With Ribble Weldtite Pro Cycling rider Cameron Jeffers recently taking the first big road event of the season – The Eddie Soens Memorial Handicap at Aintree we thought it might be a good time to catch up with some of the names on the team who caught our eye and ask them just five questions each, by way of a quick introduction; a young Scot entering the pro ranks, a man continuing on his comeback trail and a seasoned professional with World Tour T-shirts to his name…
22 years-old, the young Scot joins the team from the u23 ranks.
Tell us about the team training camp, Finn.
“The training camps been going great so far.
“It’s the first time we’ve come together as a team, minus Charlie Tanfield and Si Wilson so it’s been great to bond.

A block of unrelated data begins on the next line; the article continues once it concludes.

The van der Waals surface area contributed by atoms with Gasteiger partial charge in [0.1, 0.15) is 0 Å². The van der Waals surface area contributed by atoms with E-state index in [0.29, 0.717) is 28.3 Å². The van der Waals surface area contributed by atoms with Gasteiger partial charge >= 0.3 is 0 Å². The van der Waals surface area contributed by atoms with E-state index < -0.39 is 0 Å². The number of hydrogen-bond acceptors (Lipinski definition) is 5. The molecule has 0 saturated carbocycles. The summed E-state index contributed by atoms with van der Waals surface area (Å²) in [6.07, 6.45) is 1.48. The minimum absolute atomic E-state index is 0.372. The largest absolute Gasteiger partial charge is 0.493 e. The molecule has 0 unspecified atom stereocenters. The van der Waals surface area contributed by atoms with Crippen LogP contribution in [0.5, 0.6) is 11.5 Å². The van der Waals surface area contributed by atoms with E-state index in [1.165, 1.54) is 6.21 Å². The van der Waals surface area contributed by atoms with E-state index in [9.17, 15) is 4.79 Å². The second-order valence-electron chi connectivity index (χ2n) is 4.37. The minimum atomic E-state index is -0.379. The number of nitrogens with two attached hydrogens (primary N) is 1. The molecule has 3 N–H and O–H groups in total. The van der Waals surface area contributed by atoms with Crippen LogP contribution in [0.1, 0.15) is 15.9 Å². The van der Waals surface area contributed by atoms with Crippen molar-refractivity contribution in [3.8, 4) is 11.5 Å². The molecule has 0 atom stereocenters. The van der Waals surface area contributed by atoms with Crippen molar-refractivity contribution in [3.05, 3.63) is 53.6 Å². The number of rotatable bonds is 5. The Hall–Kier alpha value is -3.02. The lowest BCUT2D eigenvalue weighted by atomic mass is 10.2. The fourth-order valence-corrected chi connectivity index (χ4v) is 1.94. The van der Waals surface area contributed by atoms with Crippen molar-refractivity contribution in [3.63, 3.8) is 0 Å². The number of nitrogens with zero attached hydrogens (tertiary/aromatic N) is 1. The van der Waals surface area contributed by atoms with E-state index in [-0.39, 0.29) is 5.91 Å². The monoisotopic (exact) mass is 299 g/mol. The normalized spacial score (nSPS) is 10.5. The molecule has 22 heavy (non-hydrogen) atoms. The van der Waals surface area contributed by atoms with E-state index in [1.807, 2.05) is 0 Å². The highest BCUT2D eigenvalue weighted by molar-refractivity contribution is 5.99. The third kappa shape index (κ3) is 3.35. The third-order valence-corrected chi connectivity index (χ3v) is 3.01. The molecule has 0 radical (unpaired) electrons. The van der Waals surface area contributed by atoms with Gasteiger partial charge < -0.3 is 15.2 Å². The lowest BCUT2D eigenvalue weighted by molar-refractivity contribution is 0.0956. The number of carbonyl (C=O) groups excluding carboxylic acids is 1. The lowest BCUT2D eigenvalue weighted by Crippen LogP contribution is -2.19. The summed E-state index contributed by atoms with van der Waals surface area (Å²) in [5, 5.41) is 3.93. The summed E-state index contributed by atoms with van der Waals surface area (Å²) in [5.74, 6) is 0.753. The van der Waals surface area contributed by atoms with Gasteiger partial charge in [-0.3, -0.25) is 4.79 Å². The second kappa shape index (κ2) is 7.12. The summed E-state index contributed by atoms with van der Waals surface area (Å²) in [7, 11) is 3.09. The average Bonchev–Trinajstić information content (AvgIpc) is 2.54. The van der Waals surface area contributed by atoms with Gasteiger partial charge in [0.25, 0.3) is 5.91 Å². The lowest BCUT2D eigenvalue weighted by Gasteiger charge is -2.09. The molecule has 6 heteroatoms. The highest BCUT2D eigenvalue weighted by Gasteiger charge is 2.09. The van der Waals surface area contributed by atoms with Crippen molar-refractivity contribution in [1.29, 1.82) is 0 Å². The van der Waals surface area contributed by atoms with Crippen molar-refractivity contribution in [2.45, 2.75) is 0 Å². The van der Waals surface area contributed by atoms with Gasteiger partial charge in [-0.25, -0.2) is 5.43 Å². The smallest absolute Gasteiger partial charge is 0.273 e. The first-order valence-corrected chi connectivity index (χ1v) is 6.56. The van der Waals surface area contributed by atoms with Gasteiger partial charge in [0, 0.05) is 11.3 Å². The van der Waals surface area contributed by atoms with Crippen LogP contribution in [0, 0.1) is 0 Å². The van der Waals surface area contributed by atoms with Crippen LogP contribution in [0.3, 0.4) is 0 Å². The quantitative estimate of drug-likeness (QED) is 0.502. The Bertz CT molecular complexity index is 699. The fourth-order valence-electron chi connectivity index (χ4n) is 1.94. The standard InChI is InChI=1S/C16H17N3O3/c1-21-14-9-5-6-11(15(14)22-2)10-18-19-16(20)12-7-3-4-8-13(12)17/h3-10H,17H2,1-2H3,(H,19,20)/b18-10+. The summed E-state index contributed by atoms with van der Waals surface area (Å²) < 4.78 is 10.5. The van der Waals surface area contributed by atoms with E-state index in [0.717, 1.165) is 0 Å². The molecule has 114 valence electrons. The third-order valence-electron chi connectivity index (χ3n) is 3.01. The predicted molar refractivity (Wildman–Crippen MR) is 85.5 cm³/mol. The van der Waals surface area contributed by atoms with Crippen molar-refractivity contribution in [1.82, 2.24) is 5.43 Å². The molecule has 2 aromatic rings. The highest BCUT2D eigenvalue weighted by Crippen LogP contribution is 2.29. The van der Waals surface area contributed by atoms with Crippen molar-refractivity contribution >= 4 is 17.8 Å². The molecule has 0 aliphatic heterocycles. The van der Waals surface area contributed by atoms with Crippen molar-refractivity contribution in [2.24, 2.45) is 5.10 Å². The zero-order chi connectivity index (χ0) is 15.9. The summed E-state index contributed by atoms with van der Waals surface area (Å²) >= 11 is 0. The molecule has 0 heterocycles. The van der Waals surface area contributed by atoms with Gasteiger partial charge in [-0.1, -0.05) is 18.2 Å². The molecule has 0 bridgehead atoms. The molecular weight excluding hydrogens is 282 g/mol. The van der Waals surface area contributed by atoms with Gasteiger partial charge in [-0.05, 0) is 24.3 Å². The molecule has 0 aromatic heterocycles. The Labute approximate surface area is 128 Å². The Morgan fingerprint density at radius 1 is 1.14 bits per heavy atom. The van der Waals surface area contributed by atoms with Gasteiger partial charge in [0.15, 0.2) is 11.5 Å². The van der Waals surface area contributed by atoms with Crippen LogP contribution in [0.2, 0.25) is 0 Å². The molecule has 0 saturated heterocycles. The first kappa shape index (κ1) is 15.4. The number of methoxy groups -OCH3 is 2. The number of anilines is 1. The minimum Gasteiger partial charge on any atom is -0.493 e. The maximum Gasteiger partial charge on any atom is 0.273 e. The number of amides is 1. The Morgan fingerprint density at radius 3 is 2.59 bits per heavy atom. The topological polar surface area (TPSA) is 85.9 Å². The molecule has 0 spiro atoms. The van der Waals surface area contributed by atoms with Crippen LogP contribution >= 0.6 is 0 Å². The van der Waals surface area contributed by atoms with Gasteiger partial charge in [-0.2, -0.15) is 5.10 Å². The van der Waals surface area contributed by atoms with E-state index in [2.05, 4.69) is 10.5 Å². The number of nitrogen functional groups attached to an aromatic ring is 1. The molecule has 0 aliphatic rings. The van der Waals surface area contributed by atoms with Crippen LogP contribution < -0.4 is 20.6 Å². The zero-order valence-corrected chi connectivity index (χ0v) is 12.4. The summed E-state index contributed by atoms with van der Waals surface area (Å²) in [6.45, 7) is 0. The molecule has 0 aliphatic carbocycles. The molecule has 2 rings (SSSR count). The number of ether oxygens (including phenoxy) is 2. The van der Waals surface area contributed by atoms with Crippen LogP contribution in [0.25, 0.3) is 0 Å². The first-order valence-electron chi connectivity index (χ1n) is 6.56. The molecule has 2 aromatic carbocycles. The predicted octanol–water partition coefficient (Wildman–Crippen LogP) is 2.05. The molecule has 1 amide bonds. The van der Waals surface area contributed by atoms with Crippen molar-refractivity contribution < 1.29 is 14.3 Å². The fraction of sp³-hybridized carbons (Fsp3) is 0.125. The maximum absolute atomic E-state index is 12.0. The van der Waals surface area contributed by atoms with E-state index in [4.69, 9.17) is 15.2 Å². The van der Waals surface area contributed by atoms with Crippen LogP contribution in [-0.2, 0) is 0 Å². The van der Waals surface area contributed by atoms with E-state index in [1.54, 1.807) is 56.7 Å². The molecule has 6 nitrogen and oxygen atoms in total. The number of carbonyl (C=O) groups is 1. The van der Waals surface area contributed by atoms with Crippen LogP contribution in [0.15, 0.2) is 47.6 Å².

“There are a lot of new guys on the team, including myself so it’s been nice to meet some new and some familiar faces.
“We’ve had some pretty tough days on the camp, focusing on team drills, endurance, race simulations and also trying to survive our DS Colin Sturgess’ half wheeling us…”
What are your first impressions of the team?
“I’ve been really impressed with the team so far.
“They’ve been welcoming and supportive, which has made the transition into the team really enjoyable.
“As riders, we’ve all bonded well creating a nice team environment.
“The management also works closely with the riders, making the team operations pretty slick.
“On top of that, we’re kitted out with some amazing equipment from Ribble, Mavic and HUUB so it’s been good to put them to the test this week and I’ve been very impressed.”
Where will you be based?